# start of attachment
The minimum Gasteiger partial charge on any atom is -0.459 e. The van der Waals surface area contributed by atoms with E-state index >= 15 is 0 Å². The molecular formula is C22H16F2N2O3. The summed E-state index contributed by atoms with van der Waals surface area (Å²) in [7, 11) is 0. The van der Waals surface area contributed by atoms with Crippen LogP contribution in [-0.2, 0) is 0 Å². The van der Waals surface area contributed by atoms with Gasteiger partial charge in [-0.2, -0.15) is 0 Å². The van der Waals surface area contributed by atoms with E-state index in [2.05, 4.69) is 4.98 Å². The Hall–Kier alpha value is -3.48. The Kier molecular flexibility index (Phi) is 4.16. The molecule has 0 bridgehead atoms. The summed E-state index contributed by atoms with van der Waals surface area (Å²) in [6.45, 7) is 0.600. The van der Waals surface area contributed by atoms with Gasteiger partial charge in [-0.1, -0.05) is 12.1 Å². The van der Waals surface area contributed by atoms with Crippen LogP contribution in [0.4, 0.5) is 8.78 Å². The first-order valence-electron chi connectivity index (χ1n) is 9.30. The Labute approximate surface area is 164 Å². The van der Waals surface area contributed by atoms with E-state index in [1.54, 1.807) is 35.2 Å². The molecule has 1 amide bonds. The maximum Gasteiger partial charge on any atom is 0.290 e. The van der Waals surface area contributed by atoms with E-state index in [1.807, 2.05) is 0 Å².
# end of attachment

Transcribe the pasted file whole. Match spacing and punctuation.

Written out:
The minimum Gasteiger partial charge on any atom is -0.459 e. The van der Waals surface area contributed by atoms with E-state index >= 15 is 0 Å². The molecular formula is C22H16F2N2O3. The summed E-state index contributed by atoms with van der Waals surface area (Å²) in [7, 11) is 0. The van der Waals surface area contributed by atoms with Crippen LogP contribution in [-0.2, 0) is 0 Å². The van der Waals surface area contributed by atoms with Gasteiger partial charge in [-0.2, -0.15) is 0 Å². The van der Waals surface area contributed by atoms with E-state index in [2.05, 4.69) is 4.98 Å². The Hall–Kier alpha value is -3.48. The Kier molecular flexibility index (Phi) is 4.16. The molecule has 0 bridgehead atoms. The summed E-state index contributed by atoms with van der Waals surface area (Å²) in [6.45, 7) is 0.600. The van der Waals surface area contributed by atoms with Gasteiger partial charge in [-0.1, -0.05) is 12.1 Å². The van der Waals surface area contributed by atoms with Crippen LogP contribution in [0.4, 0.5) is 8.78 Å². The first-order valence-electron chi connectivity index (χ1n) is 9.30. The Labute approximate surface area is 164 Å². The van der Waals surface area contributed by atoms with E-state index in [1.54, 1.807) is 35.2 Å². The molecule has 1 amide bonds. The maximum Gasteiger partial charge on any atom is 0.290 e. The van der Waals surface area contributed by atoms with E-state index in [1.807, 2.05) is 0 Å².